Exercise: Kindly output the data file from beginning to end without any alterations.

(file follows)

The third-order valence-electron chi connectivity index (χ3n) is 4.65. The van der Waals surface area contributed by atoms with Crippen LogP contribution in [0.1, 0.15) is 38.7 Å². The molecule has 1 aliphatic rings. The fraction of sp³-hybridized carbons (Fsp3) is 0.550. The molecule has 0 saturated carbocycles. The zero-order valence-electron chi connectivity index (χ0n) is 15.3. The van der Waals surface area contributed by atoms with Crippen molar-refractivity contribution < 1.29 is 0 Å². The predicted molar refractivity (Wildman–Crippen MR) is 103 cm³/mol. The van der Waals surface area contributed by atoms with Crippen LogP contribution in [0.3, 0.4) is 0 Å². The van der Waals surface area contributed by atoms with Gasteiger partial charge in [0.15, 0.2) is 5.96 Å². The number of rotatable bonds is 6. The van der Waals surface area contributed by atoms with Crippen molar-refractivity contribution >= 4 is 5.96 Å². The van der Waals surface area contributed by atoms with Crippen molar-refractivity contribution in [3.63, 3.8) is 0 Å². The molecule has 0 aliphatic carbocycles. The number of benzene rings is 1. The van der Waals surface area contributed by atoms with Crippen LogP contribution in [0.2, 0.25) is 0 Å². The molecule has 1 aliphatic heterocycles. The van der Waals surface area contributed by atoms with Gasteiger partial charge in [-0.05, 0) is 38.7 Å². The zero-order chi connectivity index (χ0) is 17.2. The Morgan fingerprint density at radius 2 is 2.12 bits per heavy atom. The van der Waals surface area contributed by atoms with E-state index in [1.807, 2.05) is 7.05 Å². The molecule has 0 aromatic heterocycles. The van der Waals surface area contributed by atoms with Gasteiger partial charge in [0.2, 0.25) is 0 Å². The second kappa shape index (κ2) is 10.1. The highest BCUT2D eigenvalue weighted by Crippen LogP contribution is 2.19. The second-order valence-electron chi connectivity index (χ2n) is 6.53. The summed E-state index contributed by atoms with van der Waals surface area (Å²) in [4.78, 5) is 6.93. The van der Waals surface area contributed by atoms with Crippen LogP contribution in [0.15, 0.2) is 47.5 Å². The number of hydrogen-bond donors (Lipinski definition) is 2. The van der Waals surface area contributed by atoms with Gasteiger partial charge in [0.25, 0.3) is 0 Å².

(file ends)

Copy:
The third-order valence-electron chi connectivity index (χ3n) is 4.65. The van der Waals surface area contributed by atoms with Crippen LogP contribution in [0.1, 0.15) is 38.7 Å². The molecule has 1 aliphatic rings. The fraction of sp³-hybridized carbons (Fsp3) is 0.550. The molecule has 0 saturated carbocycles. The zero-order valence-electron chi connectivity index (χ0n) is 15.3. The van der Waals surface area contributed by atoms with Crippen molar-refractivity contribution < 1.29 is 0 Å². The predicted molar refractivity (Wildman–Crippen MR) is 103 cm³/mol. The van der Waals surface area contributed by atoms with Crippen LogP contribution in [0.3, 0.4) is 0 Å². The van der Waals surface area contributed by atoms with Gasteiger partial charge in [0.15, 0.2) is 5.96 Å². The number of rotatable bonds is 6. The van der Waals surface area contributed by atoms with Crippen molar-refractivity contribution >= 4 is 5.96 Å². The van der Waals surface area contributed by atoms with Crippen molar-refractivity contribution in [3.63, 3.8) is 0 Å². The molecule has 0 aliphatic carbocycles. The number of benzene rings is 1. The van der Waals surface area contributed by atoms with Crippen LogP contribution in [0.2, 0.25) is 0 Å². The molecule has 1 aliphatic heterocycles. The van der Waals surface area contributed by atoms with Gasteiger partial charge in [-0.05, 0) is 38.7 Å². The zero-order chi connectivity index (χ0) is 17.2. The Morgan fingerprint density at radius 2 is 2.12 bits per heavy atom. The van der Waals surface area contributed by atoms with E-state index in [1.807, 2.05) is 7.05 Å². The molecule has 0 aromatic heterocycles. The van der Waals surface area contributed by atoms with Gasteiger partial charge in [0.2, 0.25) is 0 Å². The second kappa shape index (κ2) is 10.1. The highest BCUT2D eigenvalue weighted by Crippen LogP contribution is 2.19. The second-order valence-electron chi connectivity index (χ2n) is 6.53. The summed E-state index contributed by atoms with van der Waals surface area (Å²) in [4.78, 5) is 6.93. The van der Waals surface area contributed by atoms with Crippen LogP contribution in [0.15, 0.2) is 47.5 Å². The number of hydrogen-bond donors (Lipinski definition) is 2. The van der Waals surface area contributed by atoms with Gasteiger partial charge in [0.25, 0.3) is 0 Å².